Somalia: convoys restart from eastern Ethiopia
Convoy movements resumed at the end of October for the voluntary repatriation of Somali refugees from eastern Ethiopia to north-west Somalia. A total of 3,000 people were repatriated in two convoys leaving the Ethiopian camp of Dharwanaji, in eastern Ethiopia, to north-west Somalia. The area is one of the safest and most stable in Somalia. The repatriation operation, which started in March 2000, has been stalled since late August due to financial constraints. However, UNHCR managed to assist a total of 45,000 people with repatriation this year, bringing to 115,000 the number of Somalis from north-west Somalia repatriated since 1997. UNHCR will continue organising convoys in the coming months for the approximately 130,000 Somalis remaining in eight camps scattered along the eastern Ethiopian border with Somalia.
During the past two weeks, some 600 Ethiopian returnees who had been living in refugee camps since they returned to Ethiopia after the fall of the Siad Barre regime in 1991, were also assisted to go back to their regions of origin, with the agreement and help of the authorities. They received the same package as Somali refugees on their departure, including food and non-food items, as well as a transportation allowance. So far this year, some 7,000 Ethiopians were thus assisted to start a new life in their home country.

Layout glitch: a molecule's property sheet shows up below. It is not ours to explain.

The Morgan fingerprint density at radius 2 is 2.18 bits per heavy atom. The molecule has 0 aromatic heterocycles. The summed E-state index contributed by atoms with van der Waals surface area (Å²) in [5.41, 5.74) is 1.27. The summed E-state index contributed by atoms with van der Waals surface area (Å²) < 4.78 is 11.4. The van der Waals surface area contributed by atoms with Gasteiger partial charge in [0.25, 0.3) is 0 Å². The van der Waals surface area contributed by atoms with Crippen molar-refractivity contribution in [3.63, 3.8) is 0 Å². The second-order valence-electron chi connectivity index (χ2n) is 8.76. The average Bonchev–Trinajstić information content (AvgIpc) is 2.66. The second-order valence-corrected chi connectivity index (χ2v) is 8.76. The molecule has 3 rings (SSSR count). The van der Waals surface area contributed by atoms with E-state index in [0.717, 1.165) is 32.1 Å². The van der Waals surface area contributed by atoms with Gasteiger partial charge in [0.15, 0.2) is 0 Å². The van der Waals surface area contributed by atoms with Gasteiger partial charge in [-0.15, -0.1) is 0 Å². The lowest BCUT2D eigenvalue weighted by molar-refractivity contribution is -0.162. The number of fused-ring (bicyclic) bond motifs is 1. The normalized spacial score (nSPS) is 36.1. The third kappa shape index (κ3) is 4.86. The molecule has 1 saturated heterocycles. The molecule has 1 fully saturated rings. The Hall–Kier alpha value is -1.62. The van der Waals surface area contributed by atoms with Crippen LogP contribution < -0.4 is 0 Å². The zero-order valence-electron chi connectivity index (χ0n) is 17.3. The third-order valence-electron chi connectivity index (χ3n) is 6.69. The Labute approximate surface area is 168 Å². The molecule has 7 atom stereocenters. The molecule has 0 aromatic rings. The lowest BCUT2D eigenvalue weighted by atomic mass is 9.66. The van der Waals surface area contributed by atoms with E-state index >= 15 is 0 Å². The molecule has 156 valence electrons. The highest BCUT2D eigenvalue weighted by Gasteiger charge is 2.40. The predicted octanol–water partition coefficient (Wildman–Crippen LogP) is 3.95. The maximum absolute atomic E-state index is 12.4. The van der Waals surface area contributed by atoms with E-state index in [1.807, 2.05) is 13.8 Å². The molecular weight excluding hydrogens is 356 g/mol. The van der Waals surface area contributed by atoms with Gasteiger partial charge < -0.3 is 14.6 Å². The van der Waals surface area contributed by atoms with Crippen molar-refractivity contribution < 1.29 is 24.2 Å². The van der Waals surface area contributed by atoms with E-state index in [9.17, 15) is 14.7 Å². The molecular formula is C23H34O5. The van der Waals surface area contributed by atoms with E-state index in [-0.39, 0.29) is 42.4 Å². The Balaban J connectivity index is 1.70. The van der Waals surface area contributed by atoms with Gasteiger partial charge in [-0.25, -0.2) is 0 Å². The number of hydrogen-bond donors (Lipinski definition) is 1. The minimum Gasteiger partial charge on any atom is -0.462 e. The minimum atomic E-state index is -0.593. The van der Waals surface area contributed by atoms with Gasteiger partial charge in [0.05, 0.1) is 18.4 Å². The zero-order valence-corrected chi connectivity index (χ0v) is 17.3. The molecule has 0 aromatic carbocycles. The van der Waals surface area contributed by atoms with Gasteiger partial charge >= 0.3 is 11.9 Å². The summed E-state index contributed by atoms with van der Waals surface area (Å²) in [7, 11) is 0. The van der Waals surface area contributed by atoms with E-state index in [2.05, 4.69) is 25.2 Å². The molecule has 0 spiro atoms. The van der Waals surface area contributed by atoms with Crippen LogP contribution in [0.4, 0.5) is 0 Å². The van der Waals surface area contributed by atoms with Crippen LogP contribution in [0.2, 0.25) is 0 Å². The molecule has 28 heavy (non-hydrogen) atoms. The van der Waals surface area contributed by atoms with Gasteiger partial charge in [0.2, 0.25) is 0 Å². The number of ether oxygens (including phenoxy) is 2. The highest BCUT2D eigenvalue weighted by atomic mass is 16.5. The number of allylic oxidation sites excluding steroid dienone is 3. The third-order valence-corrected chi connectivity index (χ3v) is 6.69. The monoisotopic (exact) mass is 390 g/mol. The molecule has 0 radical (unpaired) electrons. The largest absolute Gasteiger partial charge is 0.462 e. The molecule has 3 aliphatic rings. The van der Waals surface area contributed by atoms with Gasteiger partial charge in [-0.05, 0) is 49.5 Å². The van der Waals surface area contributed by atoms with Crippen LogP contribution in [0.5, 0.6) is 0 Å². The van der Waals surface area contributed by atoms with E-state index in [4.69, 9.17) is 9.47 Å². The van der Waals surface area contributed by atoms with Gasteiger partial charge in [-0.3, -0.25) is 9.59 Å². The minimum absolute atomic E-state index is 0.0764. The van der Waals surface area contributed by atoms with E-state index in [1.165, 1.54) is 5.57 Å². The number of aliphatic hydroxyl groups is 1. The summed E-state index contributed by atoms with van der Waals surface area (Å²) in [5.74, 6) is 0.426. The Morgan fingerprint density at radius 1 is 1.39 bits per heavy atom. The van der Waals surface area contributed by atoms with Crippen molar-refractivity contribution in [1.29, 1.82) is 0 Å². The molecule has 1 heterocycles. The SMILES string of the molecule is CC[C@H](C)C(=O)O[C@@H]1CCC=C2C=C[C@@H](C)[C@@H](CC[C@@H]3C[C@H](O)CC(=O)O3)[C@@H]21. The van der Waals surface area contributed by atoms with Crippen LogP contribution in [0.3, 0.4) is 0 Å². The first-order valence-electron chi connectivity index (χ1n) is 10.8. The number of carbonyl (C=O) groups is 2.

The 130,000 Somali refugees in Ethiopia are mostly from north and north-western areas of Somalia. There are an additional 164,000 Somali refugees from southern parts of Somalia in neighbouring countries, most of whom are in two camps in Kenya, and some others in Ethiopia's Jijiga camp.
Ethiopia hosts more than 200,000 refugees, a majority of whom are from Somalia. Other nationalities include refugees from Sudan, Kenya and Djibouti.